The second slate of posts, however, pushed us to recognize that small-gauge approaches can also reconstitute the city itself, helping us to understand it as a “space where bodies dwell and change in the context of some sort of infrastructure – whether that infrastructure is made of clouds or plants or caves,” as Carla Nappi offers in her final post. Similarly, Scott Rodgers helps us to understand Nappi’s point as part of a larger “remediation,” a function of small-gauge practices that allows us to “realize new ways to re-envision and re-present the small-scale or microcosmic fragments of mediated urban living and its environments.” Jen and Kevin’s contributions help remind us that the remediation that small-gauge practice offers is an inefficient, yet highly useful one. We are used to older technologies helping us to look backward, as in the rich genealogy with which Kevin opened his first post. Conversely, we expect new technologies to speak to our present and our future. Yet, as Kevin points out in his second post, attaching small-gauge practices to digital technologies helps us understand that, however much they speak the language of transparency and ease, media is always a “looking through,” and small-gauge practices help us better “attune” to our sense and world. Jen reminds us that such attunement can help us visualize what otherwise remains opaque even to today’s sensitive instruments: the atmosphere of communities and their spaces (much like Scott’s earlier reflections on microblogging’s small-gauge capture of otherwise ephemeral events like the conference). Small-gauge approaches subvert the dominant tendency to position new media forms in front of us and older forms behind us; instead, it demands that we look backward from software and digital environments, while also prompting us to look forward from older technologies, opening onto different ways of doing or being in unfamiliar or defamiliarized places. That is, such attunement is one of disconcerting creation through estrangement – an idea key, if ever one was, to the conjunction of mediation and the urban.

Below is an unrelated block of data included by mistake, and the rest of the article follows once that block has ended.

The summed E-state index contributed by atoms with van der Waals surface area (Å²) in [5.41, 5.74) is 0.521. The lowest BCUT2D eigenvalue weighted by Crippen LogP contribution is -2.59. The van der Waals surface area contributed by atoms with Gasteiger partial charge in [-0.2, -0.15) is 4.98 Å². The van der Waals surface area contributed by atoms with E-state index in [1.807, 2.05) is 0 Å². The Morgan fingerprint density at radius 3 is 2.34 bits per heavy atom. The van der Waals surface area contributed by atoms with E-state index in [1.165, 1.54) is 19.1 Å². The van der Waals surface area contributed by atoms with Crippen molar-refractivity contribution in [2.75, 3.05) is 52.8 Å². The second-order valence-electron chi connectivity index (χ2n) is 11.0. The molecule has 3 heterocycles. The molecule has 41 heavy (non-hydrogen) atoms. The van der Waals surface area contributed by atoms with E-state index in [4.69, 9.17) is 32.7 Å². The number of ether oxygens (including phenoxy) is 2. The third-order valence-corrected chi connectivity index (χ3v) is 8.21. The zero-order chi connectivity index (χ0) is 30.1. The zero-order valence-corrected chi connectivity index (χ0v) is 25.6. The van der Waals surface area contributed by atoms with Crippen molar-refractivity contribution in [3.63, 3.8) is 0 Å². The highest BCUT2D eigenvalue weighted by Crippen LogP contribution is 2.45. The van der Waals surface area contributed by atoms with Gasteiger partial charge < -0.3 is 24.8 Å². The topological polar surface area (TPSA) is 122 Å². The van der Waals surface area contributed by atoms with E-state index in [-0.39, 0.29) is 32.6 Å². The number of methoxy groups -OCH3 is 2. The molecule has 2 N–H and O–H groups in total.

As we suggested above, whether all of this moves us any closer to a “theory” of small-gauge is, in many respects, beside the point. Erica invoked Michel de Certeau in her response essay, a figure whose ideas reverberate through much of this discussion. The distinction she referenced – between the voyeur and the “voyager” – is at the core of the vision we have for Mediapolis. For all the reasons Carla describes and more, cities resist the totalizing stories we tell about them, and part of the project of Mediapolis is to create a space for the kind of small-gauge approaches to urban thinking that can productively engage with the city in its infinite complexity.
To close on a point that Scott raised: Mediapolis itself is a digital environment, one that is largely defined by its relationship to small-gauge scholarship. There is no fixity to the manifestations of this relationship. Rather, it is the inherent flexibility of the small-gauge project – the same feature that Kevin stressed at the outset of this roundtable – that attracted us to it. Referring to a train ride through the Peruvian Andes, he described how small-gauge tracks allow one “ to travel across precarious territory and climb insurmountable peaks” – a perfect metaphor for the ambitions we have for this journal. Remaining mindful of the benefits of a small-gauge approach as we move forward, we have chosen to operate as voyagers – while at the same time insisting that by doing so, we will broaden our vision.
Photo by The Preiser Project